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Rising from the Ashes

By: Fiona Purcell

Rising from the Ashes chronicles Fiona Purcell's experiences with recovery. She strives to de-stigmatize addiction by describing her journey as honestly as she knows how in hopes that she can bring about some level of understanding and acceptance.

Loving Fiona

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Jun 18, 2015

 

Like most addicts and honestly many others, I am my own harshest critic.  The internal monologue that I engage in is abhorrent.  The things I tell myself are awful.   For the first 41 years of my life I have essentially hated myself.

It has been proven over and over again that there are many people that love me, like me, even dare I say admire me (the last one makes me cringe with discomfort).  What do they see that I don't?  Since embarking on recovery I have struggled to see myself through the eyes of these people. I am slowly, very slowly, beginning to see parts of myself that are good, admirable, desirable - even worthy.

When in rehab this last time, I met with the spiritual advisor for my unit.  The first rehab I went to went through all the science of addiction and being a good student always, I had no trouble grasping the facts and being able to spout them back to anyone who would listen.  This second rehab did the same, but added the layer of spirituality that I now see as essential to recovery of any kind.  The chaplain sat me down in her office and had me write on her white board all the things I tell myself.  The list was long and dripped with self-hatred and ugliness.  She then took a picture of a little girl about four years of age and had me hold it.  She made me tell this picture all the things I had written on the board.  I wept as I spouted this tortuous list at this innocent child.  I mean wept in a way that people generally don't and many of the words I had to force myself to choke out.

From that day to this I have begun to be kinder to myself.  It does not mean that I let myself off the hook for all the things I have done in addiction and out that require admittance and redemption, but I have started to see myself as a human being stumbling through this life, doing the best I can.  I have begun to realize that I am enough.  Not remarkable, or spectacular, but simply enough.  This also does not mean that I will not strive for greater things, but that today I am enough.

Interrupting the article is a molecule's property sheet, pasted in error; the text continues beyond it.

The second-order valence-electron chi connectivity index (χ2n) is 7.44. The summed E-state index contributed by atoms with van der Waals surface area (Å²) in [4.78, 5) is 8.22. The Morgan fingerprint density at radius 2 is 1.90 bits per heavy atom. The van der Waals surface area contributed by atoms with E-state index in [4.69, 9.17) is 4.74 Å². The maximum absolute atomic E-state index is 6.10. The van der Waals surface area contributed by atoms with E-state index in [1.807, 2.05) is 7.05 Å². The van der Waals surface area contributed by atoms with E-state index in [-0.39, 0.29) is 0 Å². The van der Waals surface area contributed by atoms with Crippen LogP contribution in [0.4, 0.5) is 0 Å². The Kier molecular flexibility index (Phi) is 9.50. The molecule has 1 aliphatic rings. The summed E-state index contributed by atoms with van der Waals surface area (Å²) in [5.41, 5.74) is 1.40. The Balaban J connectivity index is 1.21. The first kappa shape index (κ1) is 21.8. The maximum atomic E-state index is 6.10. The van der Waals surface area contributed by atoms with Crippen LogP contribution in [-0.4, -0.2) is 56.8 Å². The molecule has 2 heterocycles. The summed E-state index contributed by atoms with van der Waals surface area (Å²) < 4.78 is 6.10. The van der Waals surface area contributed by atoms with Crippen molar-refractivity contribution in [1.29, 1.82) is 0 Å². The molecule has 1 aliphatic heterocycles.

Living with an alcoholic or an addict is awful, confusing and scary to say the least.  We do things in addiction that people shouldn't.  We do things in addiction that people in their right mind do not.  We do things in addiction that go against the core of our being.  Very little gets between us and our next fix.  I describe it as an out-of-body experience.  I know that what I am about to do is wrong, is bad, should not be done, but the side of me that knows this is so much quieter than the addiction.  The addiction sends me into auto-pilot and I am powerless in the face of its loudness and insistence.

I am realizing that in order to ask forgiveness from these people that I love, I must first forgive myself.  If I don't forgive myself, then I won't be able to stand in the face of their justifiable anger and resentment.  Somehow when I am alright with myself, the force of their feelings, while still felt, does not make my knees buckle.  I can still be standing and still be enough.  If I don't master this form of forgiveness then I am destined to repeat the insanity of my past.

So for today, I am working on loving Fiona in the way that I crave others will and do.  For today I am enough.

 

More Voices of Recovery:

Finding Light in the Darkness

Sobriety Junkie: My Hope for Her

Conquering the Hurdles of Early Recovery

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